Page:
Uranium prices have surged to over $80 per pound, marking the first time in over 15 years, driven by a resurgence in demand for nuclear power and supply disruptions.
Nymex futures tracking physical-market contracts for yellowcake hit $80.25 a pound on Monday.
“Utility contracting continues to pick up,” Colin Hamilton, managing director for commodities research at BMO, wrote in a note.
“There is very little uncommitted production available to meet uncovered utility requirements.”
Cameco reported on Sept. 4 that challenges at the Cigar Lake mine, Key Lake mill, and McArthur River mine are going to negatively impact its production forecast. Total production from operations is forecast to be 30.3 million lb. uranium concentrate (U3O8), down approximately 9% from the previous 33 million lb. (all numbers are on a 100% basis).
In addition, the recent coup in Niger, which produces about 5% of the world’s uranium, has caused disruptions in shipments to European nuclear plants.
Concerns have also arisen regarding the dependence on Russia’s Rosatom enrichment facilities since the onset of the war in Ukraine. The conflict has also prompted countries to diversify their power generation as the energy transition gains momentum. In response to the disruption of piped Russian gas, some utilities in Europe are prolonging the operational lives of their reactors.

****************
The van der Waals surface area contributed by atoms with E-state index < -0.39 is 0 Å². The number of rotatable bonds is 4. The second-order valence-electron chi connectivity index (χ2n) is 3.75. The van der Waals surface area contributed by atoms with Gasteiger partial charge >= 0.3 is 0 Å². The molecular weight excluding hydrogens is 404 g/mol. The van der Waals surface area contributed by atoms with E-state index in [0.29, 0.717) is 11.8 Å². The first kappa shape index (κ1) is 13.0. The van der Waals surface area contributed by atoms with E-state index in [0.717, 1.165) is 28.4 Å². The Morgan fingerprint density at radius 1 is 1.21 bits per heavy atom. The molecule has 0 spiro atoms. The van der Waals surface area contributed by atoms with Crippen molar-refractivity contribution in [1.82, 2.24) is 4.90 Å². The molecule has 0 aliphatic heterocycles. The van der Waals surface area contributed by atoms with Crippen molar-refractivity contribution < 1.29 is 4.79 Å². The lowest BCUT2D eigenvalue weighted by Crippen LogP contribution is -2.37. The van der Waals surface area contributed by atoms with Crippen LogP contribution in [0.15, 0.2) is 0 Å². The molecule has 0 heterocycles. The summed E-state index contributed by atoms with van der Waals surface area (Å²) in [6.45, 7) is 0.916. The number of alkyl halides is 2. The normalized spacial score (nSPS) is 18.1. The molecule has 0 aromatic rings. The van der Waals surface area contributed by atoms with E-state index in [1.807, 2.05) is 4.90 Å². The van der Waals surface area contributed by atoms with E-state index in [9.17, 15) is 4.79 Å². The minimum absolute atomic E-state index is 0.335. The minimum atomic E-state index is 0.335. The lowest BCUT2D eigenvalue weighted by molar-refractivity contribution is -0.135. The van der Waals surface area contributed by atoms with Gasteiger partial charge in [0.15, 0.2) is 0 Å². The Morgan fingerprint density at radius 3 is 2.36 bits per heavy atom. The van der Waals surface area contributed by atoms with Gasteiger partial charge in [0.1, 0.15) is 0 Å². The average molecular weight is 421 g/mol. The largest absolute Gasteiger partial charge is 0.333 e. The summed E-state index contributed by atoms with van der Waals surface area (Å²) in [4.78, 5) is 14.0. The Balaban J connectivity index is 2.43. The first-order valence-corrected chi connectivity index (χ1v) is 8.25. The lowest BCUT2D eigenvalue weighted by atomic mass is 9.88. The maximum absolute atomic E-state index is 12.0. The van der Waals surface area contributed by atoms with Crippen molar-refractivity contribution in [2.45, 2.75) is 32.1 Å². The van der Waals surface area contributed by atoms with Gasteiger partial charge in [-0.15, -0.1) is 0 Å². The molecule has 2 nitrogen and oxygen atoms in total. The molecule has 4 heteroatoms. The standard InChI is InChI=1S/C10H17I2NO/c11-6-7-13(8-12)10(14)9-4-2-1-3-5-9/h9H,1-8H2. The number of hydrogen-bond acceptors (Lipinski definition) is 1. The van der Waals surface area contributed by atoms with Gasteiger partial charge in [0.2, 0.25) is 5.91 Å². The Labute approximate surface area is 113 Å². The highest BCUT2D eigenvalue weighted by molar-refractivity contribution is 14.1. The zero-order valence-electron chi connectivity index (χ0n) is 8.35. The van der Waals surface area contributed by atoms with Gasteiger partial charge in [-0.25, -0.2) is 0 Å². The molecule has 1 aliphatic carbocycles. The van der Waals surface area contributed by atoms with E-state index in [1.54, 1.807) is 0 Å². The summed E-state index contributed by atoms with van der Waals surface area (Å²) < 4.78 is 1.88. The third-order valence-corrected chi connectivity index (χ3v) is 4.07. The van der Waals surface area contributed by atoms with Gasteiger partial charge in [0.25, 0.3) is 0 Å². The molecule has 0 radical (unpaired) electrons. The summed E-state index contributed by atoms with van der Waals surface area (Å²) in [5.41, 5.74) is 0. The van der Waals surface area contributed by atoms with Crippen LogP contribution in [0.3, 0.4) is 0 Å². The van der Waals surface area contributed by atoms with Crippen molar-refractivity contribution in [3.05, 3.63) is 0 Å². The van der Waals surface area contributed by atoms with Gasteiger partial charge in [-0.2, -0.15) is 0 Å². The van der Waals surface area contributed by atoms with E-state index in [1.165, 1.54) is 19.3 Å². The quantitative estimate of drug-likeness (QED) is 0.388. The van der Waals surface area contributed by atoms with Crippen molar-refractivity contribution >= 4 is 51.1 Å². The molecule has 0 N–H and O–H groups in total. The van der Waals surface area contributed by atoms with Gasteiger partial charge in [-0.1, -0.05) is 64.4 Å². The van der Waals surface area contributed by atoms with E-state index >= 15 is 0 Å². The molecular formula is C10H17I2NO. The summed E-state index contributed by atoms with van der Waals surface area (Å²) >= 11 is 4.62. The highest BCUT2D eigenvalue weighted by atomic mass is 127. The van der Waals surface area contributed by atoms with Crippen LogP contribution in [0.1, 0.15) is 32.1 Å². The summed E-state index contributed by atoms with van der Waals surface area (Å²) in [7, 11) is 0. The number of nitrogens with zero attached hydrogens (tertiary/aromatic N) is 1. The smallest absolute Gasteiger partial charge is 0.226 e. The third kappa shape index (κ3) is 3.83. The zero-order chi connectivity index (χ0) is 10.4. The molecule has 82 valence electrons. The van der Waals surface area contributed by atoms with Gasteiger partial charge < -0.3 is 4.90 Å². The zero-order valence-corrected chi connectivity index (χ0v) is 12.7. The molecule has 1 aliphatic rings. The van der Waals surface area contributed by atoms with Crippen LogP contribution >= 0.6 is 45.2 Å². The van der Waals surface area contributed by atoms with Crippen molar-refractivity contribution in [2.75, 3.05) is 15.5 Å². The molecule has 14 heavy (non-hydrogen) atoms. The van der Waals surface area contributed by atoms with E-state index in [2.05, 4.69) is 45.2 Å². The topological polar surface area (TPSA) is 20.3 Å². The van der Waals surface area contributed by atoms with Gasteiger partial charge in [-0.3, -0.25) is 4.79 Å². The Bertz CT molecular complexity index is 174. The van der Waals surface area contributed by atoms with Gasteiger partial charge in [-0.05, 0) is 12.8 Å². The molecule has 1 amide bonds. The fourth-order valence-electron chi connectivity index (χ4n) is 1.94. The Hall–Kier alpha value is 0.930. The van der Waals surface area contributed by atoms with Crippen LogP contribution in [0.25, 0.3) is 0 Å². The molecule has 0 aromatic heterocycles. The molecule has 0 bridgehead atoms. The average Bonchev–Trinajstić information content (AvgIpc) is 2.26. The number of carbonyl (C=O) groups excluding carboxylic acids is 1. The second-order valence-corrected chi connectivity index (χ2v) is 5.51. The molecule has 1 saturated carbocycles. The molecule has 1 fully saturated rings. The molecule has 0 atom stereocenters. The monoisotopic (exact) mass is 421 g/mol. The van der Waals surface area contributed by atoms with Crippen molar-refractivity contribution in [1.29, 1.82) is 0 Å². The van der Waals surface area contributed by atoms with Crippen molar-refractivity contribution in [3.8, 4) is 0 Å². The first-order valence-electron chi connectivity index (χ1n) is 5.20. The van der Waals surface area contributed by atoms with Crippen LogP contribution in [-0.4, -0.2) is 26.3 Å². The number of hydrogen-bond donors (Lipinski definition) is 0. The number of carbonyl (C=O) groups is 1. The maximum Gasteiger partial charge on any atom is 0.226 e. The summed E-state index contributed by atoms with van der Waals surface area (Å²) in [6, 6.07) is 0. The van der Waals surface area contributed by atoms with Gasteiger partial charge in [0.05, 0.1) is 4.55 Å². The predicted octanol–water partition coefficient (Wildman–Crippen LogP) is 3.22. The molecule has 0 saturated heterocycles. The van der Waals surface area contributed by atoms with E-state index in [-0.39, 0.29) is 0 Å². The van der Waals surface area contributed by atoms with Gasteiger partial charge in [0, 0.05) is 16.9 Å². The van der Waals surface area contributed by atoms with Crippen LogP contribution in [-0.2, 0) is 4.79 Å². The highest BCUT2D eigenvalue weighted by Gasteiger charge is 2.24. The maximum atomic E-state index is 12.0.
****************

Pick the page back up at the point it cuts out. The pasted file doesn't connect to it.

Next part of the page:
Year-to-date, physical uranium is up about 55%, according to Sprott Asset Management.
“There is a really strong case for uranium and the future growth of the price as well as the sector going forward. If you were to look back at uranium prices about five or six years ago, they were somewhere around $20 a pound,” said Steven Schoffstall, director of ETF product management at Sprott.
According to Schoffstall, it is important to look at the incentive price of uranium. That is the price at which producers can produce uranium and still turn a profit.
“That’s currently around the $75 to $80 range. That would suggest that, at least in the short term, there is some additional room for the price of uranium to move,” he said.
“When you look over the longer term, there is a severe supply-demand imbalance that we see developing. If you go out to 2040 or so, you see about a cumulative 1.5-billion-pound shortfall in the supply of uranium. So, we think over the longer term, that’s going to be conducive to much higher prices in uranium.”
According to Sprott, higher uranium prices may eventually prompt producers to restart production. This month, Australian miner Boss Energy Ltd. announced the restart if a project that was mothballed more than a decade ago.
(With files from Bloomberg)